Once in a thousand years

Bryant Street, one of the various roads in Darlington County that washed out during the storm flooding.
Courtesy of Darlington County Sheriff’s Office

Bryant Street, one of the various roads in Darlington County that washed out during the storm flooding.
Courtesy of Darlington County Sheriff’s Office

Flooding in Darlington County

By Jana E. Pye, Editor, editor@newsandpress.net

Rain from Hurricane Joaquin devastated much of South Carolina October 2 – 4, and damaged many areas of Darlington County.

Reports from the Darlington County Sheriff’s Office warned motorists to TADD – Turn Around Don’t Drive – a warning that claimed the life of a young woman in Columbia that drowned as her car filled with flood waters. S.C. Highway Patrol reported three other weather related traffic fatalities.

Nikki Haley, Governor of South Carolina, issued a statement on Sunday warning residents to stay home. “This flood disaster has been like nothing South Carolina has ever seen,” said Haley. “Estimates indicate that this type of flooding occurs only once in a thousand years.” Gov. Haley also warned residents of the dangers of the water. “It’s not something to be out taking pictures of,” she said. “This is not something you want your kids playing in. The water is not safe.”

The City of Darlington’s administration office on Pearl Street sustained major damage when one of the two chimneys collapsed directly above the Mayor’s office on the second floor (formerly David Vaughan’s office for Darlington Downtown Revitalization Association), causing leaking from the ceiling. City employees were working from the Fire Department office on Monday.

Lisa Rock, City Planner for Darlington, said that remarkably no trees are down in city limits except for on C Avenue. “If people see limbs hanging or down, report the damage, and don’t try to move it.”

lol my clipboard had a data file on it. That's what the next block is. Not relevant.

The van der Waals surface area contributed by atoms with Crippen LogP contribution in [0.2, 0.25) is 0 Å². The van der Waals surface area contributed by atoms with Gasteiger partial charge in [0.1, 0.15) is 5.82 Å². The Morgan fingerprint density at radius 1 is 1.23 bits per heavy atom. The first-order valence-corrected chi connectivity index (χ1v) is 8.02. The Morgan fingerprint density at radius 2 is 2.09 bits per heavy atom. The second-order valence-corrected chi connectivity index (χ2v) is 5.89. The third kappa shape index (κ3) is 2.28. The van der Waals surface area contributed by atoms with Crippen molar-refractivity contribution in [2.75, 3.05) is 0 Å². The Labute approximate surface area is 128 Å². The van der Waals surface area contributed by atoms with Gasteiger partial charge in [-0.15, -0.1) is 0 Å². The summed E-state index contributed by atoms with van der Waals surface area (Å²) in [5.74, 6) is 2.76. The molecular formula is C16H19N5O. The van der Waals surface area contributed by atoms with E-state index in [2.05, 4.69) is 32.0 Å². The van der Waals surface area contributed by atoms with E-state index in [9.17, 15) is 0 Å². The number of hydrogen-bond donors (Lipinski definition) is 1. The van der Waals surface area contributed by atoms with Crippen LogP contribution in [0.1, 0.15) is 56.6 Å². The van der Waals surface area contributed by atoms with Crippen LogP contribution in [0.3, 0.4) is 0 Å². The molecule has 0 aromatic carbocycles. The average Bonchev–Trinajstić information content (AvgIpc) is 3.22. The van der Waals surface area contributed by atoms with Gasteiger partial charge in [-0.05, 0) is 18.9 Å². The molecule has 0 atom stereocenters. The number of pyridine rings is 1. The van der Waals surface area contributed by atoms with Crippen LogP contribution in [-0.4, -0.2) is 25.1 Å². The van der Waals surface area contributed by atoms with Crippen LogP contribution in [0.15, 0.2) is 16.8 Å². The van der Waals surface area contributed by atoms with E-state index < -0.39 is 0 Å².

Rock urged residents to call 911 for emergencies, and call 843-758-1127 for other issues and for after-hours issues with tree issues, water and sewer services.
Rock also noted that the Chalmers Street “Ditch” is still flowing well, and the putrid smell has not returned.

Nearby Sumter has issued a warning for residents to boil water before consumption, but that precaution has not been issued for Darlington County as of Monday.

South Carolina Highway Department released on Monday that 70 miles of I-95 were closed due to flooding. The South Carolina Department of Transportation closed a section of the highway between the I-20 and I-26 interchanges Sunday due to flooding from storms.

The South Carolina Department of Transportation urged motorists to stay off the roads, and social media was abuzz with photographs of washed out roads.
Historic rainfall and flooding closed hundreds of state roads and bridges on Sunday, according to SCDOT.

S.C. Department of Transportation closed hundreds of state roads and bridges on Sunday.

Acting SCDOT Secretary Christy A. Hall said, “The average vehicle can be swept away in as a little as 12 inches of moving water and stalled out in as little as two feet of water.”

As of press time on Monday, October 5:

Darlington County School District closed schools for Monday, October 5. As of press time,

Roads washed out:
Law Plantation Road: All lanes blocked due to road washout October 3 – October 17.
Lawson Road: both lanes were flooded October 3 – 5.

Duke Energy reports:
According to Charles Ellison, Senior Communications Consultant from Robinson Nuclear Plant, the Duke Energy nuclear power plant on Lake Robinson in Hartsville is not in any danger. “The recent extreme weather has raised concerns regarding lake levels and dam stability in S.C. There are no concerns regarding the dam at Lake Robinson. Duke Energy continues to monitor the dam,” said Ellison. “Lake levels are being managed in accordance with regulatory requirements through the controlled release of water. We are working closely with local emergency management officials to ensure everyone is prepared and aware of the situation.”

The public can find travel information such as road conditions on the SCDOT web site: www.scdot.org

Author: Duane Childers

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